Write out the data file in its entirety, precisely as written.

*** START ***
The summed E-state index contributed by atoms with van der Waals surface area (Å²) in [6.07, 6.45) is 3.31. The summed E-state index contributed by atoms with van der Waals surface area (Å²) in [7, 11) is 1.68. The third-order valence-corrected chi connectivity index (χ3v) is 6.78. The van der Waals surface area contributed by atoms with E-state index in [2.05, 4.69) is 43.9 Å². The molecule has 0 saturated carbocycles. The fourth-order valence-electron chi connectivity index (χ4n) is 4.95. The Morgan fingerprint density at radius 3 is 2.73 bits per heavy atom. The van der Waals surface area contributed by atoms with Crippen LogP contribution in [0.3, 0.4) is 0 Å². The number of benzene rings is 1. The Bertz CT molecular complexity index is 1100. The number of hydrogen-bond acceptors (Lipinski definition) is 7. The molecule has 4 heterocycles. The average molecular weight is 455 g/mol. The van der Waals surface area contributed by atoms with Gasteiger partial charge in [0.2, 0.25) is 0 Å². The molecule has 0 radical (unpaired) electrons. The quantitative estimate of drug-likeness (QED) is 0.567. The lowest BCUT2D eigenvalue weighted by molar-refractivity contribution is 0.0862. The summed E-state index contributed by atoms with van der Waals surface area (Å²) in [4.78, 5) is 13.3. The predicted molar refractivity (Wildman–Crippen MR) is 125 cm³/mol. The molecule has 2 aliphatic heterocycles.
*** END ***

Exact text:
The summed E-state index contributed by atoms with van der Waals surface area (Å²) in [6.07, 6.45) is 3.31. The summed E-state index contributed by atoms with van der Waals surface area (Å²) in [7, 11) is 1.68. The third-order valence-corrected chi connectivity index (χ3v) is 6.78. The van der Waals surface area contributed by atoms with E-state index in [2.05, 4.69) is 43.9 Å². The molecule has 0 saturated carbocycles. The fourth-order valence-electron chi connectivity index (χ4n) is 4.95. The Morgan fingerprint density at radius 3 is 2.73 bits per heavy atom. The van der Waals surface area contributed by atoms with Crippen LogP contribution in [0.3, 0.4) is 0 Å². The number of benzene rings is 1. The Bertz CT molecular complexity index is 1100. The number of hydrogen-bond acceptors (Lipinski definition) is 7. The molecule has 4 heterocycles. The average molecular weight is 455 g/mol. The van der Waals surface area contributed by atoms with Gasteiger partial charge in [0.2, 0.25) is 0 Å². The molecule has 0 radical (unpaired) electrons. The quantitative estimate of drug-likeness (QED) is 0.567. The lowest BCUT2D eigenvalue weighted by molar-refractivity contribution is 0.0862. The summed E-state index contributed by atoms with van der Waals surface area (Å²) in [4.78, 5) is 13.3. The predicted molar refractivity (Wildman–Crippen MR) is 125 cm³/mol. The molecule has 2 aliphatic heterocycles.